During my undergraduate years in Greensboro, I was repeatedly given the privilege of speaking into a live microphone in a darkened room, late at night, while I searched for threads connecting some very disparate and willfully eccentric tunes. I was a college DJ at WUAG-FM, University of North Carolina-Greensboro's student station.
Late-night shows were about giving something back. I vividly remembered the contraband of news, intelligent conversations and music I'd found as a child on many nights, long after I should have been asleep. By a thin white wire that ended in a single earbud, I'd finally connected to a world that was quite a bit larger than my own at the time. That's why I listened; it's what I was listening for. "Wednesday Evening News" with Leon Smith. Occasional AM broadcasts on clear channels from Cincinnati, New York and, one night, Montreal. Deaconlight, very new music from a college station 45 miles away in Winston-Salem. Those were my lifelines.
By college, I knew that any people who were up that late had their reasons. So did I. I stayed up with them.
It was the first week in December, and our station was planning its exam schedule. Everyone was being urged to take an extra shift. I selected 1–3 a.m., on Tuesday, Dec. 9. The year was 1980. I was on the air the night John Lennon was killed.
As it happened, I went on just over an hour after his death had been announced, between 11:40 and 11:45. During that hour, I impatiently scanned the radio dials, both AM and FM, for news. Friends materialized, wearing the gravest expressions. "Have you heard?"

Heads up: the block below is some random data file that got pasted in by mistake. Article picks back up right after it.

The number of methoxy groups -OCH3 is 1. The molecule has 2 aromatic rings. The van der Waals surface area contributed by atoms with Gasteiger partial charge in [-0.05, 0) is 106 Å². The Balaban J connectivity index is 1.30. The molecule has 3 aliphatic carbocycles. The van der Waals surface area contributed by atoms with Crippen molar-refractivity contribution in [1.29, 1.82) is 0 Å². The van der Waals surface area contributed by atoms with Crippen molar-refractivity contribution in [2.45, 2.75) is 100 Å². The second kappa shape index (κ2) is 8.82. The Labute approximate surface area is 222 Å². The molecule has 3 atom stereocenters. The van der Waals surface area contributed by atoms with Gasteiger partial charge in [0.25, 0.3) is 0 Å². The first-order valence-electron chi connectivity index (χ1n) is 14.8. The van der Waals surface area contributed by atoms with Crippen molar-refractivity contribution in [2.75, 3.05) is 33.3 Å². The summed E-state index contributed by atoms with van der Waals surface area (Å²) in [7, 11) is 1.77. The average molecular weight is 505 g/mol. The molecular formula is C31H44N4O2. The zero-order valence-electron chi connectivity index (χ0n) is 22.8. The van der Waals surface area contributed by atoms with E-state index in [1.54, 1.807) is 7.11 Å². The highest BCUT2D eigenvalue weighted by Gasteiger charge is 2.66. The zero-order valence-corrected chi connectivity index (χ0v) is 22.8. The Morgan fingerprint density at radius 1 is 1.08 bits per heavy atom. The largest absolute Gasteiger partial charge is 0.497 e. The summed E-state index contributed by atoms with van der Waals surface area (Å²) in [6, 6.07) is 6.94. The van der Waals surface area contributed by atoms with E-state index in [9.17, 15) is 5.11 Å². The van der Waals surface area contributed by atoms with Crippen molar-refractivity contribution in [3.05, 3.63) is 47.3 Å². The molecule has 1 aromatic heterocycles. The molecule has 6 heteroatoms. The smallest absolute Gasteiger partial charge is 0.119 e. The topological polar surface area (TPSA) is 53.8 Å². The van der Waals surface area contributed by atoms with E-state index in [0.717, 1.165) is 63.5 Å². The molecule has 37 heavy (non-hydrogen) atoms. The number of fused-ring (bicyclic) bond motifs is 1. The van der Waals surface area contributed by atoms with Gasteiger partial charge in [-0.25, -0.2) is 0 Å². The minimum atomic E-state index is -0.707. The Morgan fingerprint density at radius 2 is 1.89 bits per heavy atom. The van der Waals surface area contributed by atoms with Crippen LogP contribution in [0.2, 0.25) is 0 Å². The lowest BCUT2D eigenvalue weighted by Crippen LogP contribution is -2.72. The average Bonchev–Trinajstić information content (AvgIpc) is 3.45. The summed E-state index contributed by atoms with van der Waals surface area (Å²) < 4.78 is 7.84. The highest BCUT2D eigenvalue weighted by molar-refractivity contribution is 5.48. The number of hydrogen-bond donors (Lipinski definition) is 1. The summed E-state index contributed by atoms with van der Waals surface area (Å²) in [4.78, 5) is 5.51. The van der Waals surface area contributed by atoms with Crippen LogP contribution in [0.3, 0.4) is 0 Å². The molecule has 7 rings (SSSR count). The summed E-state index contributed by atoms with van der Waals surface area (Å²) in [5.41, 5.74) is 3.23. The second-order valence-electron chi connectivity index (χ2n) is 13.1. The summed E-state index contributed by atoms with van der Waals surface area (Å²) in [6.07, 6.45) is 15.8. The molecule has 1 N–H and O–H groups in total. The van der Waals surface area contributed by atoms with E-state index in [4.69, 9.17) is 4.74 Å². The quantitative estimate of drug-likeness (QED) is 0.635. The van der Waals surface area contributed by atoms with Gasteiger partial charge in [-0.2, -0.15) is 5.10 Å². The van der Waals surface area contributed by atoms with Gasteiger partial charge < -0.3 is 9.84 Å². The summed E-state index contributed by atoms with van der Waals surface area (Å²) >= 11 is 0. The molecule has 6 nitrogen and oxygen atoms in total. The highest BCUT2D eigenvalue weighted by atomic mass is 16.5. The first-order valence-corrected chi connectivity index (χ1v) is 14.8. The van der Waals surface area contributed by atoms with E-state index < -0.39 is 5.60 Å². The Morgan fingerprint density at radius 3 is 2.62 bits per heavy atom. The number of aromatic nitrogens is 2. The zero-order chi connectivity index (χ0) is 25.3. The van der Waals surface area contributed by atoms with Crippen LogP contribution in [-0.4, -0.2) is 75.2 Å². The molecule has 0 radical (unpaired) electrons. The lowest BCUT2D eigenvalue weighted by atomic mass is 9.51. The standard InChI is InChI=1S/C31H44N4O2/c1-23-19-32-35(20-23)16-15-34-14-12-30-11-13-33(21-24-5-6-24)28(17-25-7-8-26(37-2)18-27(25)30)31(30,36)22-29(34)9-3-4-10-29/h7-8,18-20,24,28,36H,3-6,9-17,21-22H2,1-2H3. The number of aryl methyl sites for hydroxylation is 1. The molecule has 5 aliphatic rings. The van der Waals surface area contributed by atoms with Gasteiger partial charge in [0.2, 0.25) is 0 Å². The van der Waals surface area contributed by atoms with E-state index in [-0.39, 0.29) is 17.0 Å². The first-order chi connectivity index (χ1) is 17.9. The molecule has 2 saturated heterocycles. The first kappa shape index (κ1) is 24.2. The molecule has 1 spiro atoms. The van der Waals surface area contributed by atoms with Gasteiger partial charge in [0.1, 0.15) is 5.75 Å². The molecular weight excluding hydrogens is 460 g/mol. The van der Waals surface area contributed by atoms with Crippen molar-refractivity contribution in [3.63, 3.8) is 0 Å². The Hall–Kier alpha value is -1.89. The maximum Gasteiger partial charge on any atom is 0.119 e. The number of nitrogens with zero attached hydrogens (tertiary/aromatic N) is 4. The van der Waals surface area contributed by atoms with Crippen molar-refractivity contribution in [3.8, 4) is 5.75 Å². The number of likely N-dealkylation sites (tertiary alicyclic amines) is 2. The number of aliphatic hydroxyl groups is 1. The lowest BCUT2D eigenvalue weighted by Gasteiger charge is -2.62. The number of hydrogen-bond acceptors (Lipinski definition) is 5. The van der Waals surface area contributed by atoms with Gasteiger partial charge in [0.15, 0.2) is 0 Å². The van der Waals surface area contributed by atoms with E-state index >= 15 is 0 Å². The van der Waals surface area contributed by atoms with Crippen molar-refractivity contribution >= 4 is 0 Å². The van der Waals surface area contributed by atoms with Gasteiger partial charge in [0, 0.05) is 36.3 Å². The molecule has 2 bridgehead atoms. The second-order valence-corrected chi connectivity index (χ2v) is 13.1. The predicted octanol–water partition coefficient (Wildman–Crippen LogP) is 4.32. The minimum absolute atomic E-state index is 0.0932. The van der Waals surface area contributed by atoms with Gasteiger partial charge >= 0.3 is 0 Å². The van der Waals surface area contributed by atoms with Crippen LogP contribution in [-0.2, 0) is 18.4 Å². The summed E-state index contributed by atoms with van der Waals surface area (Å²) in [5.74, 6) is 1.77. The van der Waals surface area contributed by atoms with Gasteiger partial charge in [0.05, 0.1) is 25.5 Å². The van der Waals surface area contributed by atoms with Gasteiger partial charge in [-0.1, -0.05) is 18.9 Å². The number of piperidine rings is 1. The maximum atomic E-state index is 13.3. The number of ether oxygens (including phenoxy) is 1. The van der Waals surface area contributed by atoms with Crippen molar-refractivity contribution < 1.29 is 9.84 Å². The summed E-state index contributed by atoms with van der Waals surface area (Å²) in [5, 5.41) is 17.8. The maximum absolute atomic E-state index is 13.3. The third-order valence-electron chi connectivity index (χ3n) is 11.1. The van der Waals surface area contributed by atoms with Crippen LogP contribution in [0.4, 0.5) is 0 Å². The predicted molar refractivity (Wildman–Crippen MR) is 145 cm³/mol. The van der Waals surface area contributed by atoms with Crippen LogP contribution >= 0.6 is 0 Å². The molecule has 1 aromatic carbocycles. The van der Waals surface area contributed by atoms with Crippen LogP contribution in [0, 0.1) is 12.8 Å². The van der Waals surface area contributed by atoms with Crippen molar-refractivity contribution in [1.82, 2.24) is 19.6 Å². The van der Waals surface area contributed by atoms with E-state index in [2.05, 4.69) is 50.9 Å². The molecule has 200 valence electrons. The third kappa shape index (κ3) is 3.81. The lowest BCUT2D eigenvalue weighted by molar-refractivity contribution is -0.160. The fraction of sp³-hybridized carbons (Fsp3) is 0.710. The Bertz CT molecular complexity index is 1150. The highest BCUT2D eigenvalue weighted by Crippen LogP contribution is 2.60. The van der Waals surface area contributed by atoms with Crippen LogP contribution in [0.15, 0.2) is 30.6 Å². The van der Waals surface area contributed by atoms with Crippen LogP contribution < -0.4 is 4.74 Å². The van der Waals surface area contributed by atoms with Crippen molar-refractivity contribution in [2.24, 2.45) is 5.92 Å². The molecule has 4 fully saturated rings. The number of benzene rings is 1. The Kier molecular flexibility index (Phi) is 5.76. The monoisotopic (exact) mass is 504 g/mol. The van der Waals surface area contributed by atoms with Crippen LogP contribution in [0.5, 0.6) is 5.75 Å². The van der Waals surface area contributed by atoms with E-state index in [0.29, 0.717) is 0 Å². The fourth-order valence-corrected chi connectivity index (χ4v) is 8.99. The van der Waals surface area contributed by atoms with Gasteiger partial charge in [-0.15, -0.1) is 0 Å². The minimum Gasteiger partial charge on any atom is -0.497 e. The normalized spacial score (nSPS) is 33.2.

I dashed across campus, talking with people. I got to the station, checking the news wire, a reel of paper feeding into a printer tied directly to United Press International. That was our CNN, our Twitter, our lifeline to the outside world.
Yellow paper spilled across the floor. The horrible story grew more horrible with each bulletin, advisory, update and correction: Seven bullets. Striking the back, arm, shoulder and head. By a man who reportedly was smirking. And who waited patiently to be arrested and taken away. Lennon was dead immediately on the scene. No, strike that—alive at Roosevelt Hospital.
I felt an irrational shock of hope as I read the words. But not for very long. As I grappled with the spilling information, Terry said he was going to close his hour with a news update from the wire. "Fine. I'll do the editorial," I said. I feverishly re-edited my copy as the top of the hour approached. At 1:02 a.m., I keyed the microphone and said what was on my mind. It was my first public critical commentary in the service of arts journalism.
That night I wanted everyone to hear a few songs by John Lennon that the syndicated stations were never going to play. I spoke my peace and cued the first selection on Turntable 1. Imagine was the album, Side B, Track 3: "How Do You Sleep?"